Even before the Washington Metropolitan Area Big Sisters officially opened their new Northern Virginia office in Alexandria last week, the staff was matching girls in need of a friend with volunteer older "sisters."

The 50 cases already assigned and the referrals from social agencies in Fairfax County, Arlington and Alexandria are indications of the need for the Northern Virginia program, Big Sisters executive director Sharon Metcalf said at an open house last week.

Slides of big sister-little sister picnic, camp-outs and parties of last summer and fall, and films were shown to visitors in the office at St. Andrews United Methodist Church, 845 N. Howard St. Brochures and membership applications were handed out between the punch and cake.

According to Metcalf, they may include runaways, ungovernables, or girls with academic or truancy problems. All lack personal attention.

"We don't have Shirley Temples in this program," Medcalf explained. "They are often pre-delinquent and many have serious problems."

Little sisters are referred to the program by parents, guardians, schools, churches and social welfare agencies.Sometimes girls themselves seek help. The girls are interviewed in their homes by caseworkers and if parents or guardians agree, they may be accepted in the program.

According to Big Sisters, the result of a successful match with an older "sister" is a gain in self esteem. The younger girls often do better in school, set higher goals for themselves, assume greater responsibility and often avoid delinquency, Metcalf reports.

Big sisters must be over 18, and are usually professional women between 20 and 35 years old. They first attend one of the Big Sister orientation meetings, held the second Saturday of every month.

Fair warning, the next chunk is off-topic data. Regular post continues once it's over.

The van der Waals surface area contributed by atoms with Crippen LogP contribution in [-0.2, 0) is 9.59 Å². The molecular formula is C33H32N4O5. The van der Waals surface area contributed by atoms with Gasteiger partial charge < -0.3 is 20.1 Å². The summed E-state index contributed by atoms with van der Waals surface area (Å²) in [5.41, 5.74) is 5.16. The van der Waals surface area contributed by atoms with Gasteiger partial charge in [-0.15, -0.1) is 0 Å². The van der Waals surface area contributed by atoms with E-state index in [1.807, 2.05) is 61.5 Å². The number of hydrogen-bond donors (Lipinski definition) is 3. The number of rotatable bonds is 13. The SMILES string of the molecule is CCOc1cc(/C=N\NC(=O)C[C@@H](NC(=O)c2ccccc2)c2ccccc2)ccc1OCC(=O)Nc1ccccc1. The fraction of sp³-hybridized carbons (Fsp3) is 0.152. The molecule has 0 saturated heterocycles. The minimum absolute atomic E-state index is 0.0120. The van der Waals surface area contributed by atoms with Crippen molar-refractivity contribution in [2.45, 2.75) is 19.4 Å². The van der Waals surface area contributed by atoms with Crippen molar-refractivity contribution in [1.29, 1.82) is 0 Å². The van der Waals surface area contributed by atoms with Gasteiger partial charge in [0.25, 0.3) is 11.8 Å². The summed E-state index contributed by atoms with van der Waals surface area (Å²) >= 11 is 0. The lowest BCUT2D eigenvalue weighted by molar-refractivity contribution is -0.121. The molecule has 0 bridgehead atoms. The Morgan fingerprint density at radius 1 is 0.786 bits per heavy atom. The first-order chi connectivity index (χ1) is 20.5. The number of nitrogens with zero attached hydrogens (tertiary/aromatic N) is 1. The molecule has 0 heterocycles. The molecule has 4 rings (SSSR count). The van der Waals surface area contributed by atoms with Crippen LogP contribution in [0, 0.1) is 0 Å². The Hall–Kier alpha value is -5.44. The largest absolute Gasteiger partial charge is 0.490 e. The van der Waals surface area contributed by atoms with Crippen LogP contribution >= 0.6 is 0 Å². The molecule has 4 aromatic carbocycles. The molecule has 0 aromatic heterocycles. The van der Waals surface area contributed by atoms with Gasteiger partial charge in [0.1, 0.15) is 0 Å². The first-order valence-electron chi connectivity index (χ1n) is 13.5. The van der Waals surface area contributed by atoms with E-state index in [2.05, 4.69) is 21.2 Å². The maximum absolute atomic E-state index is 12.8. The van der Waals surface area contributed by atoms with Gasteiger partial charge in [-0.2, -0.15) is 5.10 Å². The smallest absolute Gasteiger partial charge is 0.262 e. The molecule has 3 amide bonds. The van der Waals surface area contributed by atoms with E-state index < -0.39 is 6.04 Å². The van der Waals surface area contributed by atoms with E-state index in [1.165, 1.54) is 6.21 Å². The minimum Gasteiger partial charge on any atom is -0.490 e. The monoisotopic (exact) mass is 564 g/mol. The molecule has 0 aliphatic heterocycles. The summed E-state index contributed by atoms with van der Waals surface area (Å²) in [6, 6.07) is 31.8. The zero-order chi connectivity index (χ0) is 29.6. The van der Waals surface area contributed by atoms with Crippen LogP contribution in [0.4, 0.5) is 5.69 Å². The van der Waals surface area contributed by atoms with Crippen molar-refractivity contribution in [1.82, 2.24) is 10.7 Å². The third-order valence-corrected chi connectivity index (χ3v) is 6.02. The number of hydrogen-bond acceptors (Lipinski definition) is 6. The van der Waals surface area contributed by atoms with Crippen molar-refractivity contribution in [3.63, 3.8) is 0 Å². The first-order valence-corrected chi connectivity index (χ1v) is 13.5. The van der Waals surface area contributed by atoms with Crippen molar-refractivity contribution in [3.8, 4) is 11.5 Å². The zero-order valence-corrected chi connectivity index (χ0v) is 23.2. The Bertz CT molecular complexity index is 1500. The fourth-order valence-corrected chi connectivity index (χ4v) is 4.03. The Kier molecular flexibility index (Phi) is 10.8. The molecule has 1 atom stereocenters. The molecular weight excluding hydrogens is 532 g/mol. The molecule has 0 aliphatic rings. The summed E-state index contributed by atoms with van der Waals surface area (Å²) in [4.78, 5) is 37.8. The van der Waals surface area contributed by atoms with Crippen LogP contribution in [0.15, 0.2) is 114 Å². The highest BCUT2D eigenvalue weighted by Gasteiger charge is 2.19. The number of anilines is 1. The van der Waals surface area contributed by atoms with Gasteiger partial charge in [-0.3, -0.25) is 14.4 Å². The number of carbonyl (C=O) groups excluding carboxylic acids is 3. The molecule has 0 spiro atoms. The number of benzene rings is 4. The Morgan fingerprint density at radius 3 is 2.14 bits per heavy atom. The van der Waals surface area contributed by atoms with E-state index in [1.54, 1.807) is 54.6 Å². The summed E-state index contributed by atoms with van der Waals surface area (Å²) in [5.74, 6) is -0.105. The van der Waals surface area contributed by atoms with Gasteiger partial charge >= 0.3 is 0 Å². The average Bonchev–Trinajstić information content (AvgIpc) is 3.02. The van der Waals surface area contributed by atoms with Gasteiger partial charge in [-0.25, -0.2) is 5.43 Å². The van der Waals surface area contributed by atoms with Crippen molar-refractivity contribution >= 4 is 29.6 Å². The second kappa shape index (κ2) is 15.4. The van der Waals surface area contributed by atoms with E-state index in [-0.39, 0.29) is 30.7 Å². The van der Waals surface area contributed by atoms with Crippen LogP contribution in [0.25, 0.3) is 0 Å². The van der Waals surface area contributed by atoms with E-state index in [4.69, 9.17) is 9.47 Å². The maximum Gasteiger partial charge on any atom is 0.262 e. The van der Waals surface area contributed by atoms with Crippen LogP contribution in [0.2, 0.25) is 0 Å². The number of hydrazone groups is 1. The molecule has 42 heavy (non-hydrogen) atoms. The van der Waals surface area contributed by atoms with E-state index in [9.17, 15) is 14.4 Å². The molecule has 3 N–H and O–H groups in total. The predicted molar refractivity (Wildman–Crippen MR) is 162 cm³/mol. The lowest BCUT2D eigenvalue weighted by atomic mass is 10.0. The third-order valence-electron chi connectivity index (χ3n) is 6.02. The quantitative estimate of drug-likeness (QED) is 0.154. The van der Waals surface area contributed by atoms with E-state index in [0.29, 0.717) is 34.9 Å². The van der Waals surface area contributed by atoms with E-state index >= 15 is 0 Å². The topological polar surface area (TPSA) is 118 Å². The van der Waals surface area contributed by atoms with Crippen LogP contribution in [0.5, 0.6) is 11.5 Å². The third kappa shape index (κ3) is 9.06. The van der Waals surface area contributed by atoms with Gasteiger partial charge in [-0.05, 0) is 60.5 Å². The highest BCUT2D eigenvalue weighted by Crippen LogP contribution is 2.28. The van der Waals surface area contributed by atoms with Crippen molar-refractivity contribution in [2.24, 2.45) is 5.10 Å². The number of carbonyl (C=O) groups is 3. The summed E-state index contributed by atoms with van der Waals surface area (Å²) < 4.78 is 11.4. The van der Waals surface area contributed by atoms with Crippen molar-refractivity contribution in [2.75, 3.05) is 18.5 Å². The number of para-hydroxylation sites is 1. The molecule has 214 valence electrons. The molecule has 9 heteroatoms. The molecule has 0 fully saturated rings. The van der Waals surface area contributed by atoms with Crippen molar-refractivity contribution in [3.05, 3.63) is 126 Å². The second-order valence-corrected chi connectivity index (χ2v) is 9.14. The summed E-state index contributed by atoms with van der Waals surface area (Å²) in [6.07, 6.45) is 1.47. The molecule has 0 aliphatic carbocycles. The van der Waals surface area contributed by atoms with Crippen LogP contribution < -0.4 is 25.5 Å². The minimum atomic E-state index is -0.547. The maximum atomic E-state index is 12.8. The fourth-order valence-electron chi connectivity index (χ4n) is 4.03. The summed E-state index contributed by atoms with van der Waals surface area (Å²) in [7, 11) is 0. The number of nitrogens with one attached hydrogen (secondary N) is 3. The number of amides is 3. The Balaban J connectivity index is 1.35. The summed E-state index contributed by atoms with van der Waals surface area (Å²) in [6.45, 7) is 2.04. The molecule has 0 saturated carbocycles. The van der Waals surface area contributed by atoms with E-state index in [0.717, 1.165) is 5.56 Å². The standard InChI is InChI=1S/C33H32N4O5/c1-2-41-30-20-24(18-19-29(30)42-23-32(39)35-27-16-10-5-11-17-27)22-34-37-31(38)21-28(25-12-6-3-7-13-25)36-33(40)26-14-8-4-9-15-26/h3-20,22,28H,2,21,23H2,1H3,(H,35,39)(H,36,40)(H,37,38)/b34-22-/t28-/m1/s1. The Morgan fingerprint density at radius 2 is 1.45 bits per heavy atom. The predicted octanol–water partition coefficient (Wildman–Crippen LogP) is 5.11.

After orientation, a potential big sister is interviewed on her interests and strengths by a caneworker. If accepted, she must attend two training sessions, where role playing and problem solving are included.

She is then matched with a little sister. Each has a final veto on the match. A "contract" between the big and little sisters in signed indicating that they will meet at least twice a month for a year.

Big sisters are asked not to spend much money on their little sisters and to give instead time and energy. A calendar of free community activities is distributed to big sisters each month.

They are encouraged to do things together such as biking, roller skating, playing cards, cooking a meal or just spending an afternoon in the big sister's home.

Qccording to Fran Hicks, a Fairfax County caseworker for Big Sisters, adult volunteers occasionally don't qualify because they are so wrapped up in their own problems that they will not be any help to a little sister. More often, according to Metcalf, a big sister cannot be matched right away because the little need someone who is streetwise or is a member of a minority.

The metropolitan organization schedules group discussions for big sisters, such as a session recently on teenage sexuality, seminars for both big and little sisters to attend together on topics such as assertiveness. They also plan social events and fund raisers.

Caseworkers are also available for individual counseling.They keep in contact with each match monthly and report to the referring agency several times a year.

Although Big Sisters has been in operation in the metropolitan area since 1958, and 1975 it was run and staffed with mixed success by volunteers Metcalf, then president of the board of directors, succeeded in getting several corporate grants, United Way funds, and other funding for a paid staff. Caseworkers are also funded through CETA (Continuing Education Training Act).This year, (FY 1978) funding totals $200,000. The president of the 25 member board of directors of the WMA Big Sisters is Kathie Libby.

Besides Hicks, caseworkers in the Northern Virginia office are Joni Samles, Janice Robert, and Melinda Brecher. Evelyn Moore and Sharon Scott are community relations and personel and the office manager in Roma Queen.

The office is open five days a week from 9:30 a.m. to 5:30 p.m. The telephone number of the new office is 751-4100 and the central D.C. office is 232-5600.

In addition tok Northern Virginial there are 90 big sister-little sister matches in the District ofColumbia and 55 in Prince George's County.